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January 2016

Many months ago I had the opportunity to catch breakfast with Oakland County Sheriff Michael Bouchard, which proved enlightening in terms of what modern day law enforcement officials were facing when it comes to providing the public with protection that we have all come to expect. The occasion followed a column of mine at the time which raised questions about the use by Bouchard's office of the Stingray, a suitcase-size surveillance device that mimics a cell tower and allows police to grab phone data from a targeted phone. My concern was that not much is known about Stingray and similar devices in use by local police departments, thanks to manufacturer/government non-disclosure agreements that keep both the cost and device specifics shrouded in secrecy. From what little anyone can gather, some of these devices automatically sweep up phone data from all cell phones within one mile or a greater area in some cases. I am not sure I walked away from the breakfast with any less concern about possible loss of privacy rights on the part of the public. I approach any such infringement on the part of the government by erring on the side of the public's right to privacy. I did leave the breakfast with a more thorough understanding of the new challenges facing law enforcement professionals in today's society against the backdrop of the threat of domestic and international terrorism that is high on the public radar screen. Keep in mind that our get-together was coming off the heels of the 2014 shooting of African American Michael Brown in Ferguson, Missouri, by a white police officer, so the topic on everyone's mind was the added fear about the over-militarization of local police departments, thanks in large part to the federal program started during the George W. Bush administration, which included giving away military equipment no longer needed for wars in Iraq and Afghanistan. Michigan public safety departments received, since 2006, about $40 million of surplus equipment, including tracked armored vehicles, grenade launchers – you name it. Bouchard made a strong case for some of the equipment obtained by his department and neighboring county sheriffs who any day could be called on to deal with the threat of terrorism that we all know exists today. His most vivid example was the success his department had in employing an MRAP (Mine-Resistant Ambush Protected) vehicle in a West Bloomfield gunman incident in West Bloomfield during which his department was able to safely evacuate hostages, if memory serves me correctly. I also felt comfortable knowing that on large county events, like the Woodward Dream Cruise, for example, unbeknown to attendees, similar equipment is strategically located – but well out of sight – for quick response along the cruise route, should an immediate response be needed to a threatening situation. There is a legitimate concern about the blurring of the fine line on what the public has long considered sacrosanct – a clear distinction between an organized military force and local police departments, but Bouchard has shown he is sensitive to these same concerns. That is why it is with some disappointment that we are now watching the Obama administration overreacting to the national debate about over-militarization of local police departments with an executive order in the past year that requires some of the unused war items to be returned to the federal government. The order requires police departments in this state and nationwide to return tracked armored vehicles, weaponized aircraft, grenade launchers, bayonets and similar items to be given up by local departments. It has always seemed over-the-top, if not dangerous, that local police departments would need items like grenade launchers and weaponized aircraft, but MRAP vehicles are another matter. So I was at least heartened by a letter protesting the new policy to the current administration that was authored by Congressman David Trott (Birmingham, Bloomfield Hills, Rochester Hills), who was joined by Mike Bishop (Rochester, Rochester Hills) and four other GOP congress members from the Michigan delegation, attempting to reverse the mandatory equipment return policy. Ignore the fact that as taxpayers we have already paid for this equipment no longer in use, or that Oakland can afford to purchase other similar vehicles. Be it Bouchard's department or other county/regional law enforcement agencies, more is being expected in terms of homeland security and response, and as residents we want to know that someone can provide it quickly when the situation arises. These departments are the first responders, our first line of defense/offense if a crisis develops like the recent massacre in San Bernardino, California, or Paris. Without question there have been some abuses by a few departments across the country when it comes to employing the used military equipment, but unless a compromise can be struck, we will all be paying the price for the lack of readiness thanks to the loss of some of this equipment.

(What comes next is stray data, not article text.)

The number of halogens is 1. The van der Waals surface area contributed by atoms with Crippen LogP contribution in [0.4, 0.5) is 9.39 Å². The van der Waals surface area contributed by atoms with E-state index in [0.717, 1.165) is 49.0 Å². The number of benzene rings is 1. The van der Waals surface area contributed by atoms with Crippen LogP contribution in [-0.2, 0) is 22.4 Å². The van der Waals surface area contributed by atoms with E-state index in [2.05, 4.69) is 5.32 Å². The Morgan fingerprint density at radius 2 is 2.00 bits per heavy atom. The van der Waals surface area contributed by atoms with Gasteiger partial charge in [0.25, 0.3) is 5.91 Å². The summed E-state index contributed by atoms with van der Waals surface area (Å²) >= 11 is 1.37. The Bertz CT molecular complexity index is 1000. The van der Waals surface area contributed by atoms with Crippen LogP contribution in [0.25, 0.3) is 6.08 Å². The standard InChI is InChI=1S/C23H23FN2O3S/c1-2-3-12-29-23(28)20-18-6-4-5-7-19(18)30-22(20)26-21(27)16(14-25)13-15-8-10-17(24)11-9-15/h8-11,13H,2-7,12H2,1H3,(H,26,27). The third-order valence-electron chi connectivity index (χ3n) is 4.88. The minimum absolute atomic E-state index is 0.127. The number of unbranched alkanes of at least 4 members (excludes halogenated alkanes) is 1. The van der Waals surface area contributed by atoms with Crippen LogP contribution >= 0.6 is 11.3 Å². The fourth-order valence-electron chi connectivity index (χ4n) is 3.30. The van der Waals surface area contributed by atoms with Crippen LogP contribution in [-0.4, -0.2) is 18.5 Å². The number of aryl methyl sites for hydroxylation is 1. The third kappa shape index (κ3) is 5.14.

David Hohendorf Publisher

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